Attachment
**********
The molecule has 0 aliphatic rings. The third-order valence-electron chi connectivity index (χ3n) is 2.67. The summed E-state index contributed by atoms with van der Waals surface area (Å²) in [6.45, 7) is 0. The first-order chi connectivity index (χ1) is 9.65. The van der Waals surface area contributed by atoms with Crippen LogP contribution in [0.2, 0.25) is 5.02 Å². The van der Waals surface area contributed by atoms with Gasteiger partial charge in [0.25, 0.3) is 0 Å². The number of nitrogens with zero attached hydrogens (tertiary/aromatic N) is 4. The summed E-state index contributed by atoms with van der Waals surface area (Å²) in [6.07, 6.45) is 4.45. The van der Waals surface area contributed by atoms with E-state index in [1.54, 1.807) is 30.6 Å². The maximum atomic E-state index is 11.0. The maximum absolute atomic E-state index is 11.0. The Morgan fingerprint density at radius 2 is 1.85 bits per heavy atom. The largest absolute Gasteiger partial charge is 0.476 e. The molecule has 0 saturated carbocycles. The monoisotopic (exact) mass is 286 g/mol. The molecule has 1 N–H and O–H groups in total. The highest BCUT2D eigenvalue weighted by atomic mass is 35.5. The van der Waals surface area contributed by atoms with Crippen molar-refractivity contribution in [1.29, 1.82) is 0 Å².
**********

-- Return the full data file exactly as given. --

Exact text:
The molecule has 0 aliphatic rings. The third-order valence-electron chi connectivity index (χ3n) is 2.67. The summed E-state index contributed by atoms with van der Waals surface area (Å²) in [6.45, 7) is 0. The first-order chi connectivity index (χ1) is 9.65. The van der Waals surface area contributed by atoms with Crippen LogP contribution in [0.2, 0.25) is 5.02 Å². The van der Waals surface area contributed by atoms with Gasteiger partial charge in [0.25, 0.3) is 0 Å². The number of nitrogens with zero attached hydrogens (tertiary/aromatic N) is 4. The summed E-state index contributed by atoms with van der Waals surface area (Å²) in [6.07, 6.45) is 4.45. The van der Waals surface area contributed by atoms with E-state index in [1.54, 1.807) is 30.6 Å². The maximum atomic E-state index is 11.0. The maximum absolute atomic E-state index is 11.0. The Morgan fingerprint density at radius 2 is 1.85 bits per heavy atom. The largest absolute Gasteiger partial charge is 0.476 e. The molecule has 0 saturated carbocycles. The monoisotopic (exact) mass is 286 g/mol. The molecule has 1 N–H and O–H groups in total. The highest BCUT2D eigenvalue weighted by atomic mass is 35.5. The van der Waals surface area contributed by atoms with Crippen molar-refractivity contribution in [1.29, 1.82) is 0 Å².